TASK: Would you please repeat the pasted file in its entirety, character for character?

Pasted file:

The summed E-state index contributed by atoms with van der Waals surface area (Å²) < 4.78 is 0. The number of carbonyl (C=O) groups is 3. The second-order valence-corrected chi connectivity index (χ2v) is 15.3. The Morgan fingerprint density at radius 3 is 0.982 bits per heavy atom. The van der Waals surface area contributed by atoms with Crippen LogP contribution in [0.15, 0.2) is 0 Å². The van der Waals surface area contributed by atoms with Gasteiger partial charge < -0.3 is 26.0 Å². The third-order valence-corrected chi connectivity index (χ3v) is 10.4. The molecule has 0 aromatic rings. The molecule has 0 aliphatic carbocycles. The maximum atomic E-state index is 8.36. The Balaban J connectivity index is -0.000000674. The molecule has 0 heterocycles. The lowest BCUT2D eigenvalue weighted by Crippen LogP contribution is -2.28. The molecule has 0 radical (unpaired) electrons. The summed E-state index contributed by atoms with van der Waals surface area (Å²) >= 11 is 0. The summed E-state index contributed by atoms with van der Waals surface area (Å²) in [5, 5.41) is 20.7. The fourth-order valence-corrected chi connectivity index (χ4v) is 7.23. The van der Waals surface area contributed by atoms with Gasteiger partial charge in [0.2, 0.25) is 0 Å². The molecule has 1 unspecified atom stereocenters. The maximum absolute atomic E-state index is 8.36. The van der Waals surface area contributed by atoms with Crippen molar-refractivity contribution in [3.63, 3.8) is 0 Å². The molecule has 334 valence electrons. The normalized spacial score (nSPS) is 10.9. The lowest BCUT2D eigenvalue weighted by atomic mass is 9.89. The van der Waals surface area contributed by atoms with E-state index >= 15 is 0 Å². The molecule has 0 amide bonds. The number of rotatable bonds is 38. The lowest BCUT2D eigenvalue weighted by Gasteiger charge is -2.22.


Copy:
The summed E-state index contributed by atoms with van der Waals surface area (Å²) < 4.78 is 0. The number of carbonyl (C=O) groups is 3. The second-order valence-corrected chi connectivity index (χ2v) is 15.3. The Morgan fingerprint density at radius 3 is 0.982 bits per heavy atom. The van der Waals surface area contributed by atoms with Crippen LogP contribution in [0.15, 0.2) is 0 Å². The van der Waals surface area contributed by atoms with Gasteiger partial charge < -0.3 is 26.0 Å². The third-order valence-corrected chi connectivity index (χ3v) is 10.4. The molecule has 0 aromatic rings. The molecule has 0 aliphatic carbocycles. The maximum atomic E-state index is 8.36. The Balaban J connectivity index is -0.000000674. The molecule has 0 heterocycles. The lowest BCUT2D eigenvalue weighted by Crippen LogP contribution is -2.28. The molecule has 0 radical (unpaired) electrons. The summed E-state index contributed by atoms with van der Waals surface area (Å²) >= 11 is 0. The summed E-state index contributed by atoms with van der Waals surface area (Å²) in [5, 5.41) is 20.7. The fourth-order valence-corrected chi connectivity index (χ4v) is 7.23. The van der Waals surface area contributed by atoms with Gasteiger partial charge in [0.2, 0.25) is 0 Å². The molecule has 1 unspecified atom stereocenters. The maximum absolute atomic E-state index is 8.36. The van der Waals surface area contributed by atoms with Crippen molar-refractivity contribution in [3.63, 3.8) is 0 Å². The molecule has 334 valence electrons. The normalized spacial score (nSPS) is 10.9. The lowest BCUT2D eigenvalue weighted by atomic mass is 9.89. The van der Waals surface area contributed by atoms with E-state index >= 15 is 0 Å². The molecule has 0 amide bonds. The number of rotatable bonds is 38. The lowest BCUT2D eigenvalue weighted by Gasteiger charge is -2.22.